3) Research shows that resistance training is generally safe with persons who have controlled high blood pressure.
4) Become aware of any cardiovascular risk factors of an older client to determine the safest and healthiest path forward with their resistance training.
5) Any older persons with unstable medical conditions should consult with a physician first, before starting a resistance exercise program.
6) It appears that resistance training is relatively free of potential undesirable side effects caused by widespread medications taken by older persons with multiple comorbidities (presence of two chronic diseases or conditions in a person).
7) Exercises selected for power development should be carefully taught with standard safety precautions to reduce the risk of injury,
8) For clients with osteoarthritis, special considerations should be taken in exercise selection, intensity and volume to minimize any pain or discomfort. For these clients reduced range of motion and consideration of the most appropriate exercise approach is imperative.

Table 1. Noteworthy Points from the National Strength and Conditioning Association Position Stand (Fragala et al., 2019).
1) Hereditary studies show that up to 76% of muscle mass and 65% of muscle strength of a person are attributable to heredity.
2) A combination of strength, power, and endurance (i.e. aerobic exercise) in older women and men is the best strategy to counteract declines in muscular strength, mass, cardiorespiratory fitness, neuromuscular function and functional capacity. To optimize this concurrent training approach, Fitness Pros need to find the optimal balance for each client's training variables (e.g., volume, intensity, frequency, exercise selection, exercise order) and workout duration for aerobic and resistance training.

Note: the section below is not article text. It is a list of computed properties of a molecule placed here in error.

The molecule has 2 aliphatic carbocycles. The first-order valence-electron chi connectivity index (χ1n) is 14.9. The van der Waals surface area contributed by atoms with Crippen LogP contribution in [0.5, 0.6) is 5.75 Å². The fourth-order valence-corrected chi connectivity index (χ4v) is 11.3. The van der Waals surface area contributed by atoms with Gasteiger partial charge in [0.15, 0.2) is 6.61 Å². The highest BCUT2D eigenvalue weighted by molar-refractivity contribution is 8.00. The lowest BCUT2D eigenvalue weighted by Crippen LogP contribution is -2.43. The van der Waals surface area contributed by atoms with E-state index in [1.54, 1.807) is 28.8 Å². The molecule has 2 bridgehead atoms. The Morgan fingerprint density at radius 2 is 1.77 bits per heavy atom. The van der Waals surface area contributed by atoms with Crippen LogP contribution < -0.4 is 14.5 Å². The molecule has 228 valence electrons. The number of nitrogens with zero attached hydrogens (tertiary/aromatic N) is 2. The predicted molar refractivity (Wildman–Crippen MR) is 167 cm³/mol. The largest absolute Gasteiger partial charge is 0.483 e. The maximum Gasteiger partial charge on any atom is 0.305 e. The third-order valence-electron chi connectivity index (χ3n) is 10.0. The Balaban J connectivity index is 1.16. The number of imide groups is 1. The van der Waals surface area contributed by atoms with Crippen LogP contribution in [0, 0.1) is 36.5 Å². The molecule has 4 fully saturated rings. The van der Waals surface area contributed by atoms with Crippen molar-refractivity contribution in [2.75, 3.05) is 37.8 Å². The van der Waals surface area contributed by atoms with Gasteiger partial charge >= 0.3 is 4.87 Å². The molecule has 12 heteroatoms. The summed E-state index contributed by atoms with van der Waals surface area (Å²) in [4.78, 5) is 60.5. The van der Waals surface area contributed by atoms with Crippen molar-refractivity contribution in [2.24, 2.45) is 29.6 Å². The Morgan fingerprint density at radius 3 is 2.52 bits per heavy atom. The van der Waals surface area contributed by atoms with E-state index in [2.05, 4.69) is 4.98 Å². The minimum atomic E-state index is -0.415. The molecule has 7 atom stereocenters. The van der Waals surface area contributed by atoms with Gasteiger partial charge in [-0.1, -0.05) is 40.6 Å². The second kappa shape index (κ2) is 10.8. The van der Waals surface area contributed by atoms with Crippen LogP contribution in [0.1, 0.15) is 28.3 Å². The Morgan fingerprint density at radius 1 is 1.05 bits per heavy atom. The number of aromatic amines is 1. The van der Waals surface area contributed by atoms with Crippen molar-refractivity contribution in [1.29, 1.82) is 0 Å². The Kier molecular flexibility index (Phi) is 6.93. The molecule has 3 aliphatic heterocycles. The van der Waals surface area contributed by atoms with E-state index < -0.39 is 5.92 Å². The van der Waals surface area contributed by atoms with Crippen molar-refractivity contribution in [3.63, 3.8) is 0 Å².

3) Functional training improves activities of daily living. Ideally, Fitness Pros should choose those functional movements with similar movement patterns of each client's daily life.
4) With frail older adults, beginning exercisers and those with functional limitations, using machine-based resistance equipment is an appropriate equipment starting point. High-functioning older adults have greater benefits from free-weight resistance training.
5) In older adults, 30% of men and women experience at least one fall annually and 50% of adults older 80 years fall at least once each year. Older adults without a fall history self-report doing more aerobics and resistance training sessions as compared to those reporting more falls.
6) Mental health disorders (e.g., dementia, depression, Alzheimer's disease) affect 20% of older men and women (See Figure 2 for Psychological and Behavioral Benefits of Resistance Training in Older Adults).

Final Take-Home Message
This position statement provides substantial evidence-based recommendations for Fitness Pros to move forward enthusiastically with their resistance training program design implementation in older adults. Keep lifting!
Figure 1. Older Adult Barriers to Resistance Training
Source: Fragala et al. 2019
Figure 2. Psychological and Behavioral Benefits of Resistance Training in Older Adults
Source: Fragala et al., 2019
Len Kravitz, PhD, CSCS, is the program coordinator and professor of exercise science at the University of New Mexico, where he received the Outstanding Teacher of the Year and Presidential Award of Distinction.